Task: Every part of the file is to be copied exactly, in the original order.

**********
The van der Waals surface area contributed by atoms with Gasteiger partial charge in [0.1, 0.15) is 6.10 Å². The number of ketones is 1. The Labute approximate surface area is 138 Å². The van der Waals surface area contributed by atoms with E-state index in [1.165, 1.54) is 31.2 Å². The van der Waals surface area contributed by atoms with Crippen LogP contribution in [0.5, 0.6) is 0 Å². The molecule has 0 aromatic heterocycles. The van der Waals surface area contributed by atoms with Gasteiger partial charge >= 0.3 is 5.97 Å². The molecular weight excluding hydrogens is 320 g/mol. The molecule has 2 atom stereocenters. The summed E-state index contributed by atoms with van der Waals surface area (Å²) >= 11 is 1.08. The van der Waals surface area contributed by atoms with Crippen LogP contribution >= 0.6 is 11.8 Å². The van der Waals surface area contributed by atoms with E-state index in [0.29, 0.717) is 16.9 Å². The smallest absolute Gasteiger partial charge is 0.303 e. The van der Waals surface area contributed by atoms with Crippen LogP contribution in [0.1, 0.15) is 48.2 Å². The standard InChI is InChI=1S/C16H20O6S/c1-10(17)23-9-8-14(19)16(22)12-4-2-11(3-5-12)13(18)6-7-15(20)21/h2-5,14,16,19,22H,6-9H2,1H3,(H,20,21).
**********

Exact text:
The van der Waals surface area contributed by atoms with Gasteiger partial charge in [0.1, 0.15) is 6.10 Å². The number of ketones is 1. The Labute approximate surface area is 138 Å². The van der Waals surface area contributed by atoms with E-state index in [1.165, 1.54) is 31.2 Å². The van der Waals surface area contributed by atoms with Crippen LogP contribution in [0.5, 0.6) is 0 Å². The molecule has 0 aromatic heterocycles. The van der Waals surface area contributed by atoms with Gasteiger partial charge >= 0.3 is 5.97 Å². The molecular weight excluding hydrogens is 320 g/mol. The molecule has 2 atom stereocenters. The summed E-state index contributed by atoms with van der Waals surface area (Å²) >= 11 is 1.08. The van der Waals surface area contributed by atoms with Crippen LogP contribution >= 0.6 is 11.8 Å². The van der Waals surface area contributed by atoms with E-state index in [0.29, 0.717) is 16.9 Å². The smallest absolute Gasteiger partial charge is 0.303 e. The van der Waals surface area contributed by atoms with Crippen LogP contribution in [0.1, 0.15) is 48.2 Å². The standard InChI is InChI=1S/C16H20O6S/c1-10(17)23-9-8-14(19)16(22)12-4-2-11(3-5-12)13(18)6-7-15(20)21/h2-5,14,16,19,22H,6-9H2,1H3,(H,20,21).